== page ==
Last edited by penniesfromheaven; 15th Nov 2007 at 05:51.
    'I think my intimate relationship with electronics started as a child when I was playing with a screwdriver and a wall plug, Doc, and...'

  7. #7
    pennies, I know the math, but how does that change the sound?? if the speaker that is added has a messed up response curve, then yeah, it'll sound different, but adding a basically decent box to an exhisting rig won't chanve the sound... remember that we are talking about live audio, so no control room was mentioned. Adding a speaker or two (depending on the speakers imp and the amp channels rating) is done every day by the pros, even mixing speaker types in some instances.... the trick is to not buy sh*t gear that is going to sound bad.....

  8. #8
    I'm not going to respond other than to say no sir, you don't know the math.
    'I think my intimate relationship with electronics started as a child when I was playing with a screwdriver and a wall plug, Doc, and...'

  9. #9
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    (QUADROPHONIA = WORKS)
    I have a dual monoblock construction Denon PMA 1500R integrated amp. At the rear it clearly states it's ability to drive 4 speakers so long as they are 8ohms - 16ohms.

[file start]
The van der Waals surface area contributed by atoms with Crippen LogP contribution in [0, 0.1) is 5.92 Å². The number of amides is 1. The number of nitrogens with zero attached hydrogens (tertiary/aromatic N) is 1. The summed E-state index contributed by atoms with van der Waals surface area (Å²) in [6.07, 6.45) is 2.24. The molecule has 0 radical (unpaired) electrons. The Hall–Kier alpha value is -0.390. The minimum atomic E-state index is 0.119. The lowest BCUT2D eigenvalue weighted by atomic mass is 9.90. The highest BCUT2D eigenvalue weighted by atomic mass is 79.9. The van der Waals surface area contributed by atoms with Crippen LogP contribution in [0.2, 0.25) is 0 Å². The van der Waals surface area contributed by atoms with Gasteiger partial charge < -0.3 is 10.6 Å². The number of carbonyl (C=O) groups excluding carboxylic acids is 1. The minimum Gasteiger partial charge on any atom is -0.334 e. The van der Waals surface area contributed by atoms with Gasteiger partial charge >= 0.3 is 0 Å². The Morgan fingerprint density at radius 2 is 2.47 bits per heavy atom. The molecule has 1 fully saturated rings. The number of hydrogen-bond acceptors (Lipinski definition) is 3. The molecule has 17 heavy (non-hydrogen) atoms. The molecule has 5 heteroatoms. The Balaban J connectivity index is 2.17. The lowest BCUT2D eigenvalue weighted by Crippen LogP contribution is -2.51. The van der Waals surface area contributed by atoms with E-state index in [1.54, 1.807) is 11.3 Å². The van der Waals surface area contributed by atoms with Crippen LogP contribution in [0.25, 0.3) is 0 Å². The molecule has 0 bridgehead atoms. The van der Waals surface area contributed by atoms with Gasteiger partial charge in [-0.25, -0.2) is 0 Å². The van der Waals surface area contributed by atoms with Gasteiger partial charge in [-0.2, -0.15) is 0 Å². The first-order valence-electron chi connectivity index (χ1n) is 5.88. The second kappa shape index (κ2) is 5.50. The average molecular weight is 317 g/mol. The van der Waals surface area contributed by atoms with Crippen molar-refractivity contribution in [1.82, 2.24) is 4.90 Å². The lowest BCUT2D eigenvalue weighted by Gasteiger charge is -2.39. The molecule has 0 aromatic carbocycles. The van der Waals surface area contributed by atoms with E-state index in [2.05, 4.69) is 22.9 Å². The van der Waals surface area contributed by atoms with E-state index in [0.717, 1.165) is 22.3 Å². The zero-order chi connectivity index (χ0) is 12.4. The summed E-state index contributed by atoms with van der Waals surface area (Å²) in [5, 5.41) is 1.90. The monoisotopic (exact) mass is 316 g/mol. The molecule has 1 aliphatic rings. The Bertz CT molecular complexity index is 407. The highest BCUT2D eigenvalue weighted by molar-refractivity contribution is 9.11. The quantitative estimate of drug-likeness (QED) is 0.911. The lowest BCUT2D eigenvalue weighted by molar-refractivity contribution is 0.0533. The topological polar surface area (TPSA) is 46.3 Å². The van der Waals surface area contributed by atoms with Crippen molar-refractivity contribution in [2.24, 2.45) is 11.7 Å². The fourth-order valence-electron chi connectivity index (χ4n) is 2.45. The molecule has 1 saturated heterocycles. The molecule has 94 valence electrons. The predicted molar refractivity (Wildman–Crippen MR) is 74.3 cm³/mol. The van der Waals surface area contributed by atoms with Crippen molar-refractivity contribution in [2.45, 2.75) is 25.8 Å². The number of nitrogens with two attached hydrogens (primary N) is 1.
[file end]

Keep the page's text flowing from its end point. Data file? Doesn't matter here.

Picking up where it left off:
I have 2 * 400 RMS 12" reference speakers driven by butterworth nasa valve technology crossovers.

    Recently decided to use the 2 redundant speaker terminals for some old skool but very good quality Pioneer speakers (my system is in my loft (so stereo focus is not a priority...)

    What a sound!!! At low levels the sound is explicit revealing every detail even the breath on the mic especially when playing Vinyl... When turned up BASSQUAKE! And no loss of mid treble.
    Of course all the best interconnects and speaker cables.
    Best thing to do is to ensure you adhere to manufacturers recommendations regards to impedance (matching them is the best idea). I was about to spend over 2 grand on a meridian power amp to up the sound clarity. I just saved myself a packet! Made an old audiophile stalwart Bang & Olufsen 10 grand + system user almost weep in astoundedness when I played James Brown It's a Mans Man's World

  10. #10
    Electrically, what W2D wants to do will work. The Behringer amp will safely drive loads down to 2 ohms; an 8-ohm and a 4-ohm speaker in parallel is about 2.7 ohms.

    A potential problem is that speakers are not true resistances. Almost all pro speakers are vented; this means there are four low frequencies where their current-vs-voltage phase behavior is radically out of sync. In a lot of amps, this will trigger the protection circuitry every time one of those frequencies comes along. I once tried a Chinese amp that put out 300 watts into a resistive load, but into an actual speaker, wouldn't put out 30 watts at some frequencies. If this happens with the Behringer, it won't hurt anything, but it will sound like garbage.

    The real problem may be the fact that different speakers have hugely different sensitivities. The "extra" pair of speakers may put out so little sound, compared to the main ones, that they are useless. Or they may put out so much sound that they overpower the mains. Easiest way to know is to try.